Sheesha Media: What was your perception and image of Tahir Badakhshi then? In retrospect and as a flashback, how do you evaluate Taher Badakhshi as a living personality and a figure who was active and influential among people?
Nazif Shahrani: At that time, I saw Tahir Badakhshi as a friend of Haji Rahman Qul Khan, the Khan of the Pamir Kirghiz. During my Ph.D. dissertation research in the Pamirs, I came to Kabul with Rahman Qul Khan of Pamir in the winter of 1973. I was interested in learning about the Khan’s interactions and connections in Kabul. Whom did he work with, and how did he sell his herds of animals, his purchase while in Kabul, etc.? This was part of my ethnographic research as a student of anthropology.
In the research that I was doing, I saw Haji Rahman Qul Khan and his companions regularly in a Saray (compound) near Pulakhshti Kabul, which belonged to the Independent Directorate of Borders Affairs—i.e., used as a guesthouse, but mainly for the use of Pashtun tribesmen along the Pakistan frontiers, from both sides. The Saray was for the use of tribal people, and those from Pamir were also accommodated there. At that time, we called Tahir Badakhshi Tahir Jan. Tahir Jan used to come to see Rahman Qul Khan regularly during his stay in Kabul, in this place.
One day I invited Tahir Badakhshi to Ustad Shahrani’s house in Deh Bori. In this meeting, Tahirjan was interested in knowing more about my studies in the US. He was also curious whether Marxism was discussed during studies in America and what my understanding of Marx and others was. I showed him many color slides I had taken from Pamir, depicting the Wakhi and Kirghiz lives and my research objectives. I also explained that in graduate school, I had to talk about the three volumes of Marx’s The Capital in a graduate seminar. I told him that in the US educational system, people consider Marx as a social scientist and social theorist, not as revolutionary. He was surprised by my perspective, and we had a good conversation.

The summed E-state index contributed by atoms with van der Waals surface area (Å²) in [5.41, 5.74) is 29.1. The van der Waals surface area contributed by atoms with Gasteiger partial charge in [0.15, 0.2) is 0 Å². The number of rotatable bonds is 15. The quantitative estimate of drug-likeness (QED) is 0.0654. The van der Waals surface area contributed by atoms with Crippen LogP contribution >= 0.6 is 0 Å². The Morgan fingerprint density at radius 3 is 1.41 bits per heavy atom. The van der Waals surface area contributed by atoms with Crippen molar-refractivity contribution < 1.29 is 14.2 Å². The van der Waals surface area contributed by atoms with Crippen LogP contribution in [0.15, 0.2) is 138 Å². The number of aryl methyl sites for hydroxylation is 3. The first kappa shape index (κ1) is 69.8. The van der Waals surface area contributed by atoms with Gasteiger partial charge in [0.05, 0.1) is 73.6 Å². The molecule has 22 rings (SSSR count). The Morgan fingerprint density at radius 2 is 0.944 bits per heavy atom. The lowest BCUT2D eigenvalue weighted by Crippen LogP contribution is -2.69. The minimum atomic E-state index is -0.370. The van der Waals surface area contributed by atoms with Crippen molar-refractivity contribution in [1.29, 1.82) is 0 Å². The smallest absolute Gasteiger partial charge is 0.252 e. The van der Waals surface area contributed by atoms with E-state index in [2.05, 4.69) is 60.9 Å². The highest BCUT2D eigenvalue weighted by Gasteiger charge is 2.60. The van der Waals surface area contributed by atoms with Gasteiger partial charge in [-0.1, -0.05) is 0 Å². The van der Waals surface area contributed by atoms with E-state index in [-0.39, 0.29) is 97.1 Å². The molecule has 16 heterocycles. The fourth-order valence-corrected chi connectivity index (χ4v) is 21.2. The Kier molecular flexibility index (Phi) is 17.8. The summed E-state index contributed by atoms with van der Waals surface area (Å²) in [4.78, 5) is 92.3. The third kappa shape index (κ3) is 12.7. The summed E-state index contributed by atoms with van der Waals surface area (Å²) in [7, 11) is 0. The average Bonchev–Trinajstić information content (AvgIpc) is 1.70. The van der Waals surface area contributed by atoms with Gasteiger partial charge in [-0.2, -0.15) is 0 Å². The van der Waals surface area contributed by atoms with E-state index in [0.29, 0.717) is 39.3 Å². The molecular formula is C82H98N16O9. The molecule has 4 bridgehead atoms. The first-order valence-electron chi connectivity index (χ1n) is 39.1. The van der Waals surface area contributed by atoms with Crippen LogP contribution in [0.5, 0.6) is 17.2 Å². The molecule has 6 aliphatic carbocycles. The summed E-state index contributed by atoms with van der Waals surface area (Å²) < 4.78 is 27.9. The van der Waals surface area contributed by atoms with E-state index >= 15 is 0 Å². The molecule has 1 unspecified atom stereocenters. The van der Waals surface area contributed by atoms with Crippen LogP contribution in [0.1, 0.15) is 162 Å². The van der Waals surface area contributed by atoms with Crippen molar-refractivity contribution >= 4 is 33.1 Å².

That day I had a very enlightening discussion with Tahir Badakhshi, and I told him my perspective and understanding of social philosophers like Marx, Lenin, and Hegel. I told him their works are studied in American universities as theoreticians, not as revolutionaries. He was surprised to listen to my words. I told him that my professor (mentor) was someone who specialized in the study of Buddhism in Thailand but was a reputable scholar and an anthropologist.
I also explained to him that my background in anthropology and my studies in America had exposed me to different ways of understanding and analyzing social issues. I had no specific training in Middle East or Central Asian studies. I explained that my professors were specialists in Africa and Southeast Asia, which gave me a different perspective on the issues facing Afghanistan and our region.
Sheesha Media: What surprised Tahir Badakhshi when he heard your words?
Nazif Shahrani: Tahir was surprised to learn that Americans are well-versed in various ideas and familiar with multiple issues. He had previously thought Americans might hold negative views toward figures such as Marx, Lenin, and Hegel, but this was not the case.
Sheesha Media: There seemed to be an ideological divide in his mind, where he viewed those who held different beliefs as enemies, and all their approaches were antagonistic.
Nazif Shahrani: I explained to Tahirjan that the academic community in America is a free and open, and accessible environment where all ideas are welcome and thoroughly examined and discussed.
Sheesha Media: Can you tell us more about your perception of Tahir, specifically from his school days?